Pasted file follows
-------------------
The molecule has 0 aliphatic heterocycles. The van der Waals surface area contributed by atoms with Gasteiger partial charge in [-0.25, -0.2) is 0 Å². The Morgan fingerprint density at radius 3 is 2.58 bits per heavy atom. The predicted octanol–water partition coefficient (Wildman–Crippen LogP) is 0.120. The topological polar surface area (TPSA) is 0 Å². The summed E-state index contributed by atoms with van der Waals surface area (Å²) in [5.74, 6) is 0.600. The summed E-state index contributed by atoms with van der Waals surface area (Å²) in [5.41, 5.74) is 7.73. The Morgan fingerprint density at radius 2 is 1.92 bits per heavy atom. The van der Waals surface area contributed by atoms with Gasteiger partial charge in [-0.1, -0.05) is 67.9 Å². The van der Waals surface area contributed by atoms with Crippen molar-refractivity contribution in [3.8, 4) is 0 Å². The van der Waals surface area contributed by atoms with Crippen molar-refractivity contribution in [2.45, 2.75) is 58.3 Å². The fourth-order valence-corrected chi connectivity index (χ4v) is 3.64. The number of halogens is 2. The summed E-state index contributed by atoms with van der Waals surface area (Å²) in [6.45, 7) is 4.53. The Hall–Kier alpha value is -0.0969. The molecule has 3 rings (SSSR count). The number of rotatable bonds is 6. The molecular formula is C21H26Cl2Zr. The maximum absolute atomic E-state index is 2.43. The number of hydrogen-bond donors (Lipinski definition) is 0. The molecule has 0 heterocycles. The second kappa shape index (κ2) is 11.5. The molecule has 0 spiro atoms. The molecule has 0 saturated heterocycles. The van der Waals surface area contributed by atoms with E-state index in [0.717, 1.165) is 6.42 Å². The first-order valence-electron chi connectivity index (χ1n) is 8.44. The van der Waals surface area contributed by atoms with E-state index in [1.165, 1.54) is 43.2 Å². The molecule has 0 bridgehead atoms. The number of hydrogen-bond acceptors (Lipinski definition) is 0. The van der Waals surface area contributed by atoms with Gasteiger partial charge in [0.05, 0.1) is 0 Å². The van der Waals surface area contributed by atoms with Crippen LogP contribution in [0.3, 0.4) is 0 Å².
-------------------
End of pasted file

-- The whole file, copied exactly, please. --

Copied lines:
The molecule has 0 aliphatic heterocycles. The van der Waals surface area contributed by atoms with Gasteiger partial charge in [-0.25, -0.2) is 0 Å². The Morgan fingerprint density at radius 3 is 2.58 bits per heavy atom. The predicted octanol–water partition coefficient (Wildman–Crippen LogP) is 0.120. The topological polar surface area (TPSA) is 0 Å². The summed E-state index contributed by atoms with van der Waals surface area (Å²) in [5.74, 6) is 0.600. The summed E-state index contributed by atoms with van der Waals surface area (Å²) in [5.41, 5.74) is 7.73. The Morgan fingerprint density at radius 2 is 1.92 bits per heavy atom. The van der Waals surface area contributed by atoms with Gasteiger partial charge in [-0.1, -0.05) is 67.9 Å². The van der Waals surface area contributed by atoms with Crippen molar-refractivity contribution in [3.8, 4) is 0 Å². The van der Waals surface area contributed by atoms with Crippen molar-refractivity contribution in [2.45, 2.75) is 58.3 Å². The fourth-order valence-corrected chi connectivity index (χ4v) is 3.64. The number of halogens is 2. The summed E-state index contributed by atoms with van der Waals surface area (Å²) in [6.45, 7) is 4.53. The Hall–Kier alpha value is -0.0969. The molecule has 3 rings (SSSR count). The number of rotatable bonds is 6. The molecular formula is C21H26Cl2Zr. The maximum absolute atomic E-state index is 2.43. The number of hydrogen-bond donors (Lipinski definition) is 0. The molecule has 0 heterocycles. The second kappa shape index (κ2) is 11.5. The molecule has 0 spiro atoms. The molecule has 0 saturated heterocycles. The van der Waals surface area contributed by atoms with E-state index in [0.717, 1.165) is 6.42 Å². The first-order valence-electron chi connectivity index (χ1n) is 8.44. The van der Waals surface area contributed by atoms with E-state index in [1.165, 1.54) is 43.2 Å². The molecule has 0 bridgehead atoms. The number of hydrogen-bond acceptors (Lipinski definition) is 0. The van der Waals surface area contributed by atoms with Gasteiger partial charge in [0.05, 0.1) is 0 Å². The van der Waals surface area contributed by atoms with Crippen LogP contribution in [0.3, 0.4) is 0 Å².